Friday, February 10, 2012

So far they WON all matches,So will they LOSE the next ? ( The Gambler's Fallacy)

Well they won all the test matches against India. And so far all the matches of the CB series. They are not a very strong team as the previous Australian teams who controlled the world cricket arena for more than dozen years. But recently they have managed to win a fair amount of matches continuously.  Although Australia have the home advantage I think all the three teams have a somewhat fair chance of winning a match. The probability of an Australian win may be high but the probability of two consecutive wins will be low. And of course the probability of three continuous wins will be much lower. So Does this mean that Australia have a very high chance of loosing the next game ? or India have a high chance of winning the match on 12th ? or more importantly if Australia win on 12th Sri Lanka have very very high chance of winning the next match against Australia ?

This leads us to a very interesting fallacy in probability named as the Gambler's fallacy or Monte Carlo fallacy. So its time to think about this fallacy leaving cricket for a moment.

The Gambler's Fallacy

                 The basic idea of the gambler's fallacy is based on the perception we have that a result which we have obtained for a lengthy sequence will change in the next event. If we got 5 or more heads in a row while tossing an unbiased coin most of the time we will expect a tail in the next event. Not only we think but also we may incorrectly derive that the probability of a tail is much higher than 0.5 and reaching to 1. Lets check this using an example. Lets assume we have a fair coin so that the probability of a head or a tail equals 0.5. Lets consider the case where we get 5 consecutive heads. Then the probability will be 0.5^5=0.03125 which is a very rare event. So now consider a situation where we have already got 4 consecutive heads. So the big question is what is the probability of getting another head in the next tossing of the coin ? One may solve the problem in the following way.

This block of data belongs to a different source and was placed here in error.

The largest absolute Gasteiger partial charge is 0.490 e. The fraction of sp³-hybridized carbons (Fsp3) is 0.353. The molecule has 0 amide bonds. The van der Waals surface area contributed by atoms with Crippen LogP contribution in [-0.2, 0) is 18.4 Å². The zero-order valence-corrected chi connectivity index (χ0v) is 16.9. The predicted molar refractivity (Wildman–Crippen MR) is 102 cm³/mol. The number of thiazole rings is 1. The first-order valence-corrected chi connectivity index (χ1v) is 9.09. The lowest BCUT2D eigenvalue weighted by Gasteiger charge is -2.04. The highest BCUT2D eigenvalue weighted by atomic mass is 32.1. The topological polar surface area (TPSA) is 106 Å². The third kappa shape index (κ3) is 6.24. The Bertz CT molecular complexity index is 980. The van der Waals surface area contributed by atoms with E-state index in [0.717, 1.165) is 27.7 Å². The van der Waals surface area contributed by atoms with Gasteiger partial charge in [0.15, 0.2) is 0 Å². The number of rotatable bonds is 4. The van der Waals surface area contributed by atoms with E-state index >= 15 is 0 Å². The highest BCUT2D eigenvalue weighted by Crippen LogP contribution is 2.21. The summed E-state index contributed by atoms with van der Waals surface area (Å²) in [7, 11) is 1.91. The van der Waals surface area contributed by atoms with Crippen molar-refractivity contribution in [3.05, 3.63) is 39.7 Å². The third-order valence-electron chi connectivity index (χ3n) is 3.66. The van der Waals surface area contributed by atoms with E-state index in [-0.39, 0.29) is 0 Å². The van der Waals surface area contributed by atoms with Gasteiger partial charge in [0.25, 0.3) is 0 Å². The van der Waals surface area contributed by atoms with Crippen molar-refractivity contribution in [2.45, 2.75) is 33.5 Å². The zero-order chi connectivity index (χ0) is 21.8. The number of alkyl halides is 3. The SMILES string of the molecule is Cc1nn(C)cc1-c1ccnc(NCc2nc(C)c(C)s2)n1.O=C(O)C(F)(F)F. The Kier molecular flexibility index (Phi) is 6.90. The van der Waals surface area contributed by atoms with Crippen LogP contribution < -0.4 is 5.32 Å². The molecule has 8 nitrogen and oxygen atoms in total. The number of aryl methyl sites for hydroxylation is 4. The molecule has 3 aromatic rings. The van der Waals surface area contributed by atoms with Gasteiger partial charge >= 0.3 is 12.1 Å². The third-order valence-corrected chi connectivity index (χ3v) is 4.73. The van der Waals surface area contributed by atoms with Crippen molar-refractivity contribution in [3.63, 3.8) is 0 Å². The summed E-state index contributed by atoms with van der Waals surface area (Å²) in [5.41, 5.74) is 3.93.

Since the probability of getting 5 consecutive heads is 0.03125 the probability of not getting a head is 1-0.03125=0.96875. So the probabilities of getting a head and getting a tail is respectively 0.03125 and 0.96875. This reasoning highly favors a tail in the next tossing of the coin and this leads to the famous Gambler's Fallacy.
                            The problem of the above reasoning is that it does not take the independence of each tossing. It may be true that we had 4 consecutive heads so far. But it does not alter the probability of the next event. What has happened so far is simply the past and unlike in some real life scenarios they don't affect the future. There will be no demons or angels from the past events affecting the future when the events are simply independent.
                            So the probability of getting a head in the next tossing is still 0.5.  This confusion is the basic root of the gambler's fallacy. When a same result is observed for a large number of times people tend to think that the opposite will occur in the future. Based on that assumption they will bet on those results. This simple fallacy will lead to many interesting explanations of some events. Also there may be some instances where the gambler's fallacy may not be applied. As an example assumption of independence of events may not be totally correct. 
                             In the scenario at the beginning the events are not independent. There is a very slight dependence. Due to the consecutive wins they  may decide to give an opportunity to a new player or to rest some senior players. Then the Gambler's fallacy will not become a fallacy any more and the other two teams may increase their chance of winning. 

1 comment:

  1. Interesting article machan. As you have correctly mentioned, let's wish that consecutive games do have an interdependence and may the Gambler's Fallacy may not be a fallacy in the next game! :)